It is important that an evidence-based approached should be used in the managment of allergies and allergic disease that have the potential to be life-threatening and can have a significant impact on quality of life. It is too common, particularly for parents who are desperate to help distressed children, that desperate people seek private testing that have no scientific or clinical support. Professor Gideon Lack specialises in the allergic mechanisms of asthma in children. He was sufficiently concerned about the importance of appropriate advice and testing that he conducted a survey of the allergy advice parents have received before they attended his paediatric allergy clinic: his findings were both eye-opening and alarming.
We found almost 50% had received alternative health care advice about allergies before coming to see us. I would say that of the children who come to our clinic at least 10% and possibly up to 20% have received unsound advice; these children will face nutritional problems.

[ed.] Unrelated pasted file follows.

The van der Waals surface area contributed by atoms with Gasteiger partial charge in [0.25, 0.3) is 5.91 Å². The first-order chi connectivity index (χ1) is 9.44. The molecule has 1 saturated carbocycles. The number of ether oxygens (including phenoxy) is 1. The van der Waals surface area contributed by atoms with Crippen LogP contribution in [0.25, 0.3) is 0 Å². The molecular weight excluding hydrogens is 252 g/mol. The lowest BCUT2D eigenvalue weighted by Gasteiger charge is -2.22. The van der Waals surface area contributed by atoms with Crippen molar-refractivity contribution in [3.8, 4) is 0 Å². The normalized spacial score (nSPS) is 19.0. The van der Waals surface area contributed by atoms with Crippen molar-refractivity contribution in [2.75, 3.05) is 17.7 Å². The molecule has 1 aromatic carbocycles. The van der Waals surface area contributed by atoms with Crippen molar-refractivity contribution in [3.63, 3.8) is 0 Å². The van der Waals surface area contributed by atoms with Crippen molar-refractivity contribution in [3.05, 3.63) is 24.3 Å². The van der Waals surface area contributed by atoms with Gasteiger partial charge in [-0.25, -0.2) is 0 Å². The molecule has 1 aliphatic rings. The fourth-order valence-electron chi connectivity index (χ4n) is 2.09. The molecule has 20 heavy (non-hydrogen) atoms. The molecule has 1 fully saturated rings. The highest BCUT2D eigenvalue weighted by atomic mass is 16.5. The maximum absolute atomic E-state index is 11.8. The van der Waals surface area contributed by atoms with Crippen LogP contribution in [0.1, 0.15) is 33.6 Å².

The redoutable Dr Scadding may not have achieved her tongue-in-cheek wish that such direct to consumer tests as the ones lauded by Holford should be banned but it is a good sign that the House of Lords report makes such strong recommendations urging charities and responsible professionals not to endorse such tests until there is evidence of clinical efficacy.
The ASA recently reproved YorkTest for inappropriate claims that IgG blood tests are diagnostic of food intolerance.
We concluded that the evidence submitted was not sufficiently robust to prove the efficacy of the tests for diagnosing food allergy or intolerance.
Hidden Food Allergies
Patrick Holford and Dr James Braly have written a book: Hidden Food Allergies: Is What You Eat Making You Ill? The book announces:
One in two people, including up to 70% of the chronically ill, suffers from a hidden food allergy. Are you one of them?
The book is a tour-de-force that links common symptoms to IgG food intolerance and ‘allergies’. The statistics are drawn from opinion surveys and audits of people who have used the blood test: there is no support for these numbers in the general clinical literature.
In our experience, the vast majority of people have no idea their health problems may be related to eating specific foods. Most people’s food allergies are truly hidden from them…